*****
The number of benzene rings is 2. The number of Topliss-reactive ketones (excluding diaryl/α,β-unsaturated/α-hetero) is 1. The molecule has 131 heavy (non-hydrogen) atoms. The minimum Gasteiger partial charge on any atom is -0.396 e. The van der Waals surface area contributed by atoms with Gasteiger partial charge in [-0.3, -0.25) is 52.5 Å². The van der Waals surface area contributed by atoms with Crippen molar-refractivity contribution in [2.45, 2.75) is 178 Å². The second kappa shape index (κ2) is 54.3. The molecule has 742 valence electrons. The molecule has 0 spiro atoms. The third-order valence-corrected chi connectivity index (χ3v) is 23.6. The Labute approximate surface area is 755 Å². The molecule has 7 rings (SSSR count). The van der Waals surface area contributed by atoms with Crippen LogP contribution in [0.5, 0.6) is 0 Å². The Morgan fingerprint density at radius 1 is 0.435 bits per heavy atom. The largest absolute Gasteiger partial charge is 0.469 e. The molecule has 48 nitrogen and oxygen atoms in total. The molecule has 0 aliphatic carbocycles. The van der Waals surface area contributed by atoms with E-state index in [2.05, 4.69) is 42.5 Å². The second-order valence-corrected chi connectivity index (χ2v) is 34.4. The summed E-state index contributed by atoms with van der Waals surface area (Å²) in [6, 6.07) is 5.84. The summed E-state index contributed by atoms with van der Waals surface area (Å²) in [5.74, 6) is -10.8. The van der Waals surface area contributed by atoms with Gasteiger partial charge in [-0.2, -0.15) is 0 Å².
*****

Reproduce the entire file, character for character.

The number of benzene rings is 2. The number of Topliss-reactive ketones (excluding diaryl/α,β-unsaturated/α-hetero) is 1. The molecule has 131 heavy (non-hydrogen) atoms. The minimum Gasteiger partial charge on any atom is -0.396 e. The van der Waals surface area contributed by atoms with Gasteiger partial charge in [-0.3, -0.25) is 52.5 Å². The van der Waals surface area contributed by atoms with Crippen molar-refractivity contribution in [2.45, 2.75) is 178 Å². The second kappa shape index (κ2) is 54.3. The molecule has 742 valence electrons. The molecule has 0 spiro atoms. The third-order valence-corrected chi connectivity index (χ3v) is 23.6. The Labute approximate surface area is 755 Å². The molecule has 7 rings (SSSR count). The van der Waals surface area contributed by atoms with Crippen LogP contribution in [0.5, 0.6) is 0 Å². The Morgan fingerprint density at radius 1 is 0.435 bits per heavy atom. The largest absolute Gasteiger partial charge is 0.469 e. The molecule has 48 nitrogen and oxygen atoms in total. The molecule has 0 aliphatic carbocycles. The van der Waals surface area contributed by atoms with E-state index in [2.05, 4.69) is 42.5 Å². The second-order valence-corrected chi connectivity index (χ2v) is 34.4. The summed E-state index contributed by atoms with van der Waals surface area (Å²) in [6, 6.07) is 5.84. The summed E-state index contributed by atoms with van der Waals surface area (Å²) in [5.74, 6) is -10.8. The van der Waals surface area contributed by atoms with Gasteiger partial charge in [-0.2, -0.15) is 0 Å².